Skip to main content

Full text of "The Discovery Of The Child"

See other formats

THE EXERCISES                              163

The above method of procedure reaches a pitch of exactitude
which in itself is very interesting.


To recognize the form of an object by feeling it all over, or
rather touching it with the finger-tips (as the blind do) means
something more than exercising the tactile sense.

The fact is that through touch one perceives only the super-
ficial qualities of smoothness and roughness. But, whilst the hand
(and the arm) is moving all round the object, there is added to the
tactile impression that of the movement carried out. Such an
impression is attributed to a special sense (a sixth sense) which is
called the muscular sense, and which permits many impressions to
be stored up in a * muscular memory/ or a memory of movements

It is possible for us to move without touching anything and
to be able to reproduce and remember the movement made, with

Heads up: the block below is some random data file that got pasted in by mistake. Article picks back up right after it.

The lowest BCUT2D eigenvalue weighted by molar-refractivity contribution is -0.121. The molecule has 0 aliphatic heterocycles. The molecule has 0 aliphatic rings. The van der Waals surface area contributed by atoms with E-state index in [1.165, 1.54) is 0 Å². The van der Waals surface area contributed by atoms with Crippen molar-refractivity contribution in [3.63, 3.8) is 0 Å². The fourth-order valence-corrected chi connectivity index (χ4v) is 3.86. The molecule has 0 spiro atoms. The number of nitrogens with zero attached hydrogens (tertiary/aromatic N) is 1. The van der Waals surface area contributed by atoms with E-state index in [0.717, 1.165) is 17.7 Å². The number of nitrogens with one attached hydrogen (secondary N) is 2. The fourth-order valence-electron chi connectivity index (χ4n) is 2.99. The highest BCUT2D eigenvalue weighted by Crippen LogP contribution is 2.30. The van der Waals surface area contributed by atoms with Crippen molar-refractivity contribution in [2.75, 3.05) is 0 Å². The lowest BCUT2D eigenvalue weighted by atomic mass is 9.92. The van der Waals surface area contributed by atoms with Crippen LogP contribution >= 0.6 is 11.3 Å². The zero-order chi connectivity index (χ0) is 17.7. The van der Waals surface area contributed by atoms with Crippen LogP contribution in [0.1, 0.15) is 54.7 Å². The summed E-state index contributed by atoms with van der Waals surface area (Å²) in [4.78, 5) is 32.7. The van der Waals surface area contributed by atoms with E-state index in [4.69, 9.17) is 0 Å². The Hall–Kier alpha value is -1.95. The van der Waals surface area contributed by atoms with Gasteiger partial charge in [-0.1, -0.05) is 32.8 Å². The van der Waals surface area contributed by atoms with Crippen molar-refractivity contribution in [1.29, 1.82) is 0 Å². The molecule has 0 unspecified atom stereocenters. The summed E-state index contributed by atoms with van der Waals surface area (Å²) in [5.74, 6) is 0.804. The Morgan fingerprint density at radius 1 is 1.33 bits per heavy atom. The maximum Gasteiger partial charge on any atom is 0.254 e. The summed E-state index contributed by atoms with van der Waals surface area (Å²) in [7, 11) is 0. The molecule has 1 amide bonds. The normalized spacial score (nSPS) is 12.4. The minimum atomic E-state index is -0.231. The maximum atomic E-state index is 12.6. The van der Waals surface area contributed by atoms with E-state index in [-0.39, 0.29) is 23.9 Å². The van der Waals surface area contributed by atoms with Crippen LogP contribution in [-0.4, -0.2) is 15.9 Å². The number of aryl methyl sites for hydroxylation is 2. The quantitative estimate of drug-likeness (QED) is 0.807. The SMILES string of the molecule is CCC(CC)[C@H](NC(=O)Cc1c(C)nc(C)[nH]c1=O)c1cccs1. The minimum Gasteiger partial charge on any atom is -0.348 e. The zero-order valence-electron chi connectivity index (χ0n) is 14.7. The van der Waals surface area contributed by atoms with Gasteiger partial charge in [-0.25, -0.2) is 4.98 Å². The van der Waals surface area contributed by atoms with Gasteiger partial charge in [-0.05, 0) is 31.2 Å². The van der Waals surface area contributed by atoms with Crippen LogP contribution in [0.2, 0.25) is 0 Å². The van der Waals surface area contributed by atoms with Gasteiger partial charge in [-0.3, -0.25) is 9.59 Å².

regard to its direction, the limits of extension, etc. (a pure con-
sequence of muscular sensations). But when we touch something
as we move, two sensations are mixed up together—tactile and
muscular—giving rise to that sense which the psychologists call the
" stereognostic sense ". In this case, there is acquired not only
an impression of movement accomplished, but knowledge of an
external object. This knowledge may be integrated with that
gained through vision, thus giving a more concrete exactness to
the perception of the object. This is very noticeable in little
children who seem to be possessed of greater certainty in recog-
nizing things, and above all greater facility in remembering them
when they handle them than when they only see them. This fact
is made evident by the very nature of the children in their early
years. They touch everything they see, obtaining the double image
(visual and muscular) of the innumerable different things with
which they come in contact in their environment.